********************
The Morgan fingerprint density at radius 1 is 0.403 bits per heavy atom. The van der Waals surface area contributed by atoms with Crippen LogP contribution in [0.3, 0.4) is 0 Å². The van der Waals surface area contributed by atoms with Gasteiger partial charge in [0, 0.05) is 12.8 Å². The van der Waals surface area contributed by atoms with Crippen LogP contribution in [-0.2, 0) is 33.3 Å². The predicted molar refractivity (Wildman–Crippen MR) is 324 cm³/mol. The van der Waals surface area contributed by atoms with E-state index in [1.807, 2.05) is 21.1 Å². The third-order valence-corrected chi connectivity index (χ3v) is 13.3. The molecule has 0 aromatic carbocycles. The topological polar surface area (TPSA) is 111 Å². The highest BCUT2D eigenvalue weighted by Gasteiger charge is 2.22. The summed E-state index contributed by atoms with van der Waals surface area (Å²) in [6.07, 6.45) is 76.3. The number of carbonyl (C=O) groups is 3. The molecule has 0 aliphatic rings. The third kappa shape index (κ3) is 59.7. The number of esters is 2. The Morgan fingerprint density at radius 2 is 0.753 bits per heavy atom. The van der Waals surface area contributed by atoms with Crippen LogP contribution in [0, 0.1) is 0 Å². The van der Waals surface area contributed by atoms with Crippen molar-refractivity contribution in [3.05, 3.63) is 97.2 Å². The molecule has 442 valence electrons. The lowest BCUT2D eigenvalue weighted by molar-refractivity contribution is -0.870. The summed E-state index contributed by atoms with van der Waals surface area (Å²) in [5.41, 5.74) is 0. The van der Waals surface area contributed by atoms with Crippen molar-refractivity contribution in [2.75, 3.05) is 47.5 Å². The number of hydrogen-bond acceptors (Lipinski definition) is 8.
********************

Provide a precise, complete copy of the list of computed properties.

The Morgan fingerprint density at radius 1 is 0.403 bits per heavy atom. The van der Waals surface area contributed by atoms with Crippen LogP contribution in [0.3, 0.4) is 0 Å². The van der Waals surface area contributed by atoms with Gasteiger partial charge in [0, 0.05) is 12.8 Å². The van der Waals surface area contributed by atoms with Crippen LogP contribution in [-0.2, 0) is 33.3 Å². The predicted molar refractivity (Wildman–Crippen MR) is 324 cm³/mol. The van der Waals surface area contributed by atoms with E-state index in [1.807, 2.05) is 21.1 Å². The third-order valence-corrected chi connectivity index (χ3v) is 13.3. The molecule has 0 aromatic carbocycles. The topological polar surface area (TPSA) is 111 Å². The highest BCUT2D eigenvalue weighted by Gasteiger charge is 2.22. The summed E-state index contributed by atoms with van der Waals surface area (Å²) in [6.07, 6.45) is 76.3. The number of carbonyl (C=O) groups is 3. The molecule has 0 aliphatic rings. The third kappa shape index (κ3) is 59.7. The number of esters is 2. The Morgan fingerprint density at radius 2 is 0.753 bits per heavy atom. The van der Waals surface area contributed by atoms with Crippen LogP contribution in [0, 0.1) is 0 Å². The van der Waals surface area contributed by atoms with Crippen molar-refractivity contribution in [3.05, 3.63) is 97.2 Å². The molecule has 442 valence electrons. The lowest BCUT2D eigenvalue weighted by molar-refractivity contribution is -0.870. The summed E-state index contributed by atoms with van der Waals surface area (Å²) in [5.41, 5.74) is 0. The van der Waals surface area contributed by atoms with Crippen molar-refractivity contribution in [2.75, 3.05) is 47.5 Å². The number of hydrogen-bond acceptors (Lipinski definition) is 8.